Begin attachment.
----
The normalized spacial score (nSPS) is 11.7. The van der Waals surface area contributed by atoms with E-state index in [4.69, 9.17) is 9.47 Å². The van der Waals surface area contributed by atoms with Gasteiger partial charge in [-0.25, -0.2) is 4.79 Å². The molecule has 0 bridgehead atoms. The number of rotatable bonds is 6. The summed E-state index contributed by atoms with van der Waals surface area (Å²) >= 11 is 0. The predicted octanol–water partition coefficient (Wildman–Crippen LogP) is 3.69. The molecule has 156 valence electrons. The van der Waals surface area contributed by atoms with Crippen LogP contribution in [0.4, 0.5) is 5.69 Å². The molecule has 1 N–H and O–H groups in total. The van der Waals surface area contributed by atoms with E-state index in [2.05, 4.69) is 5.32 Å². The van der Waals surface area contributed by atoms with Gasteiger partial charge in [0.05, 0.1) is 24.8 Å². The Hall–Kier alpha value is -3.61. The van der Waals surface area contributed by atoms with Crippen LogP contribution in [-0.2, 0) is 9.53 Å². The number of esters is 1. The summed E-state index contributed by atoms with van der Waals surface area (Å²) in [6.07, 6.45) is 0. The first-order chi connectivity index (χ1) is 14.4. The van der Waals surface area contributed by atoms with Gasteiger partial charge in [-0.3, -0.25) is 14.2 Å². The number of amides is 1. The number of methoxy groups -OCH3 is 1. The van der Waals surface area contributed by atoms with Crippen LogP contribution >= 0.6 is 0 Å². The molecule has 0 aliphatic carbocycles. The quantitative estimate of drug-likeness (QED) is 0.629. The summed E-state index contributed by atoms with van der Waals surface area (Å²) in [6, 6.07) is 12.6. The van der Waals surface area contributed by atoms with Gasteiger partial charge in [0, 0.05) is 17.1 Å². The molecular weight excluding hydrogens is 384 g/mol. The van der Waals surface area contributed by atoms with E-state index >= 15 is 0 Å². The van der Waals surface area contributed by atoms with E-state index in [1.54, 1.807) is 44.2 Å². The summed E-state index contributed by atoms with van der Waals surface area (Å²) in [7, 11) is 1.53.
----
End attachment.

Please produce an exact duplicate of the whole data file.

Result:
The normalized spacial score (nSPS) is 11.7. The van der Waals surface area contributed by atoms with E-state index in [4.69, 9.17) is 9.47 Å². The van der Waals surface area contributed by atoms with Gasteiger partial charge in [-0.25, -0.2) is 4.79 Å². The molecule has 0 bridgehead atoms. The number of rotatable bonds is 6. The summed E-state index contributed by atoms with van der Waals surface area (Å²) >= 11 is 0. The predicted octanol–water partition coefficient (Wildman–Crippen LogP) is 3.69. The molecule has 156 valence electrons. The van der Waals surface area contributed by atoms with Crippen LogP contribution in [0.4, 0.5) is 5.69 Å². The molecule has 1 N–H and O–H groups in total. The van der Waals surface area contributed by atoms with E-state index in [2.05, 4.69) is 5.32 Å². The van der Waals surface area contributed by atoms with Gasteiger partial charge in [0.05, 0.1) is 24.8 Å². The Hall–Kier alpha value is -3.61. The van der Waals surface area contributed by atoms with Crippen LogP contribution in [-0.2, 0) is 9.53 Å². The number of esters is 1. The summed E-state index contributed by atoms with van der Waals surface area (Å²) in [6.07, 6.45) is 0. The first-order chi connectivity index (χ1) is 14.4. The van der Waals surface area contributed by atoms with Gasteiger partial charge in [-0.3, -0.25) is 14.2 Å². The number of amides is 1. The number of methoxy groups -OCH3 is 1. The van der Waals surface area contributed by atoms with Crippen LogP contribution >= 0.6 is 0 Å². The molecule has 0 aliphatic carbocycles. The quantitative estimate of drug-likeness (QED) is 0.629. The summed E-state index contributed by atoms with van der Waals surface area (Å²) in [6, 6.07) is 12.6. The van der Waals surface area contributed by atoms with Gasteiger partial charge in [0, 0.05) is 17.1 Å². The molecular weight excluding hydrogens is 384 g/mol. The van der Waals surface area contributed by atoms with E-state index >= 15 is 0 Å². The van der Waals surface area contributed by atoms with E-state index in [1.54, 1.807) is 44.2 Å². The summed E-state index contributed by atoms with van der Waals surface area (Å²) in [7, 11) is 1.53.